|Publication number||US4551894 A|
|Application number||US 06/542,433|
|Publication date||Nov 12, 1985|
|Filing date||Oct 17, 1983|
|Priority date||Oct 17, 1983|
|Also published as||CA1240190A, CA1240190A1|
|Publication number||06542433, 542433, US 4551894 A, US 4551894A, US-A-4551894, US4551894 A, US4551894A|
|Inventors||Albert W. Beucker|
|Original Assignee||Beloit Corporation|
|Export Citation||BiBTeX, EndNote, RefMan|
|Patent Citations (8), Referenced by (18), Classifications (15), Legal Events (5)|
|External Links: USPTO, USPTO Assignment, Espacenet|
This invention relates to the art of urethane covered paper machine rolls, and specifically deals with the elimination of the destruction of the bond between the urethane roll cover and the metal roll by venting the cover and roll interface to the atmosphere.
Urethane covered paper machine press rolls are known to have excellent abrasion resistance, vibration dampening and load bearing ability. However, the widespread acceptance of such rolls especially in the processing of wet webs in papermaking machinery, has been hampered by the loss of the bond between the urethane cover and the metal surface of the roll in a relatively short space of time. There are many known adhesives which will provide an excellent long lasting bond of urethane to metal if the assembly is maintained in a dry environment. It has been discovered that when urethane covered rolls are used in a wet environment, the initial excellent bond provided by these commercial adhesives disappear because moisture manifests itself at the urethane-metal bond line. It was originally thought that this loss of bond was due to the innate hydrolytic instability of urethane bondin9 adhesive systems. I have found that hydrolytic instability is an inconsequential factor in the loss of the bond.
I have discovered that temperature differentials between the urethane cover and the metal cause moisture to be formed at the bond line or interface between the metal and urethane. When the assembly is subjected to pressures such as exist in paper machine press roll assemblies receiving wet webs through the nips thereof, additional water is driven into the bond line or interface, inasmuch as the urethane cover is permeable to water. In any event, the temperature differential between the cover and the roll and the wet conditions under which the roll operates in press couples of papermaking machinery, develops moisture at the bond line or interface and the bond soon disintergrates, loosening the cover on the roll and rendering it unfit for any further use on the paper machine.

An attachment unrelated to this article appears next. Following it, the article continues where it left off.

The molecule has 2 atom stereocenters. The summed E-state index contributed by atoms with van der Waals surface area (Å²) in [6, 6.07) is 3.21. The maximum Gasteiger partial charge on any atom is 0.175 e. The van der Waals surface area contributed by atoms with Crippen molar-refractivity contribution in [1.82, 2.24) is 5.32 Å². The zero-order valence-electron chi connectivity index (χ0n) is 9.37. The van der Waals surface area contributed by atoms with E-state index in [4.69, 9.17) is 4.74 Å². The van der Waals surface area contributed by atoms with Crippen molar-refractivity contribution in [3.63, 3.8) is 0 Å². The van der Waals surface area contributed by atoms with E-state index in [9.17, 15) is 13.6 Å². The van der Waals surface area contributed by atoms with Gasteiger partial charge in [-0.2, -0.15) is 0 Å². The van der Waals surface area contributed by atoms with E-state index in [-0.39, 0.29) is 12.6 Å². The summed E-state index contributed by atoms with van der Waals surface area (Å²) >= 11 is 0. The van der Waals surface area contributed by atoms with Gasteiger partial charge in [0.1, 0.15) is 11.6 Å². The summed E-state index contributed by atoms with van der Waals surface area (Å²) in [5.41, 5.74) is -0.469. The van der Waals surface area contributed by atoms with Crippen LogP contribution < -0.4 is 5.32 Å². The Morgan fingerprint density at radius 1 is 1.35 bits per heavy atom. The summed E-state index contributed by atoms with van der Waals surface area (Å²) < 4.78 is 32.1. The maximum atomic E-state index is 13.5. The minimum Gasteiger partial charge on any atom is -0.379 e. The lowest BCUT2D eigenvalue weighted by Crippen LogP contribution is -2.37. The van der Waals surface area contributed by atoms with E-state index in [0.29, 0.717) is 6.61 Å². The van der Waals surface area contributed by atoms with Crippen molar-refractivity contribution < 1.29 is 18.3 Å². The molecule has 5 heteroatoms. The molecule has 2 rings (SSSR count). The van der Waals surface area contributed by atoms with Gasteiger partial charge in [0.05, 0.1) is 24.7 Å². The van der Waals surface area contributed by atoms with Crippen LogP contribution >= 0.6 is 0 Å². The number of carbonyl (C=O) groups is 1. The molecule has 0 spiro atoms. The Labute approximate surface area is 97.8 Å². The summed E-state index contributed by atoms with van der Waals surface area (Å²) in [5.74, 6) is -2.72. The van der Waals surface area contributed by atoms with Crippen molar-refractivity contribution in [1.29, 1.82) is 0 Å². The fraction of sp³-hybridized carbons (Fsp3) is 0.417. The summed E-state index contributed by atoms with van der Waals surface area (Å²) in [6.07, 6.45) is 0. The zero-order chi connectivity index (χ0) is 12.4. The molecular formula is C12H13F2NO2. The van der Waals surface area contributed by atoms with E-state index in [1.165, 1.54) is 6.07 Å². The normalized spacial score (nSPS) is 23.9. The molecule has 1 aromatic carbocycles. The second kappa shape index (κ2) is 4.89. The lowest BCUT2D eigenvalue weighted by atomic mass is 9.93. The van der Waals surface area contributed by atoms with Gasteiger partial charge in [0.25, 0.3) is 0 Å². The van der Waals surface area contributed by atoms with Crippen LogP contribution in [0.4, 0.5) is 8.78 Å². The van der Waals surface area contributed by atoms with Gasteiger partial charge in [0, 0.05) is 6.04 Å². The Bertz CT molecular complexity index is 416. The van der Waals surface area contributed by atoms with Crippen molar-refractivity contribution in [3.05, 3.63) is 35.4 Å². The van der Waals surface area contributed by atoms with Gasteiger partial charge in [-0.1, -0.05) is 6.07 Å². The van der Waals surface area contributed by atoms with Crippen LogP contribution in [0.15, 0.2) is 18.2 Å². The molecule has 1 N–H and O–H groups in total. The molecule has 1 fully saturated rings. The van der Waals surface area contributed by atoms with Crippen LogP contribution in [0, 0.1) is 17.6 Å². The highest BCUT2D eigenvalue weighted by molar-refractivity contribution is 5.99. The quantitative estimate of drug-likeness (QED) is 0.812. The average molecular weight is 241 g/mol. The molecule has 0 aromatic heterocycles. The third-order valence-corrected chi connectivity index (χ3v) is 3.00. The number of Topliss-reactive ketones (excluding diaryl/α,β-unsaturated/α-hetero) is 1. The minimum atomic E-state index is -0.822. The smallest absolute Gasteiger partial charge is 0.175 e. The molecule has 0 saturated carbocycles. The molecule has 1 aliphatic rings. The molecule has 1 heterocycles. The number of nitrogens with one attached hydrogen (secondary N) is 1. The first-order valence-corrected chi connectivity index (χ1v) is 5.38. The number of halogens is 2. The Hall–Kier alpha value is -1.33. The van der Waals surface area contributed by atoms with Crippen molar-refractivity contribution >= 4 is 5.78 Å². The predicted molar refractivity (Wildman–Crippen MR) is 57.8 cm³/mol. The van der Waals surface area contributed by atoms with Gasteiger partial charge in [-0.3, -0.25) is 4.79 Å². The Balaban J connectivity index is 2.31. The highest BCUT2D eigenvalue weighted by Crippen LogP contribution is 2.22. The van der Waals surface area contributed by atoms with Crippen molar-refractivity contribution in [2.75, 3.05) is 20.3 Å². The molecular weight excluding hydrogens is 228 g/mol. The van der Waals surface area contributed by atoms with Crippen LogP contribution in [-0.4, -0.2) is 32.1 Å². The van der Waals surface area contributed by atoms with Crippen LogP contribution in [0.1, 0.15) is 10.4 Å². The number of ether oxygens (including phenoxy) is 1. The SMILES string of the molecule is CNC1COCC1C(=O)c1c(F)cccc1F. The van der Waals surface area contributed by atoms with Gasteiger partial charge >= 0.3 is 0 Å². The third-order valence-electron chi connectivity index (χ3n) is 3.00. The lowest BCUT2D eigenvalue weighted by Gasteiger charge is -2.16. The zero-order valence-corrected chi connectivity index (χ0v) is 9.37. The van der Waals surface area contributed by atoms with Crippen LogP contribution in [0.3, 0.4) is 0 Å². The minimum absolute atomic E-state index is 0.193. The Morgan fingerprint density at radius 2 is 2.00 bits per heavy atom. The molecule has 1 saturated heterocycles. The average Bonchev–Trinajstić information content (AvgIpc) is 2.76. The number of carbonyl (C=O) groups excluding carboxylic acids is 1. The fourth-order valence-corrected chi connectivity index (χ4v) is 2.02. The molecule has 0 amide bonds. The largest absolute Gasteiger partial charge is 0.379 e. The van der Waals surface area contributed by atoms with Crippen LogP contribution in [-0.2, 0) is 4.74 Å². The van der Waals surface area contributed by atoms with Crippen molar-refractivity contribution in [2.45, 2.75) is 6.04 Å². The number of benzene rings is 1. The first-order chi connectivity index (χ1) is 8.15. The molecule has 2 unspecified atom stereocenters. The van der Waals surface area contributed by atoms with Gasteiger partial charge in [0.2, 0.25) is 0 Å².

It would, therefore, be an important improvement in this art to maintain the bond between urethane roll covers and metal paper machine press rolls throughout a long wear life.
According to this invention, there are now provided urethane covered metal paper machine rolls with vented interfaces between the cover and metal which have useful wear lives far beyond heretofore known urethane covered rolls.
The rolls of this invention are formed by coating a substrate layer of urethane adhesive material on a metal paper machine press roll, the cylindrical surface of which has been abrasive blasted and degreased. The layer may be as thick as needed to provide a good bond. Thicknesses of 1/16 inch or less up to 1/4 inch or more are useful. The coating can be effected by any known application procedure such as spraying, dipping, or brush or roller application. The adhesive used could be chosen from any of a number of proprietary cast urethane bonding adhesives offered by Conap, Inc., Olean, NY; Hughson Chemical Div. of Lord Corp., Erie, PA; Dayton Chemical Div. of the Whittaker Corp., West Alexandria, OH or others and would include adhesives with the tradenames of Conap AD 1147; Chemlok 205; Chemlok 218; Thixon 406; Thixon 405 or modifications of such adhesives.
A urethane polymer formulation is then cast around the substrate to a thickness sufficient to provide the desired roll cover. Thicknesses of about 3/8 to 1 inch are desirable for paper machine press roll covers and since the surface of the cover is preferably ground down to a desired finish, the initial casting thickness is in excess of that desired for the finished roll. A number of polyurethane casting formulations are commercially available to produce desired hardnesses. Paper machine press roll covers have hardnesses of 0 to 250 P and J or 40 to 50 Shore A to 70 to 80 Shore D.
Desired polyurethane formulations include polyether based urethanes since they are more resistant to hydrolysis and have desired hardness properties. Casting resins are conventionally chosen from the family of polytetramethylene glycol ether/T.D.I. (Toluene diisocyanate) prepolymers as represented by E. I. duPont Adiprenes or Uniroyal B-600 series of casting resins. These resins may be cured with any of a number of amine or polyol based curatives with 4,4'-methylene-bis (2-chloroaniline) the preferred curative.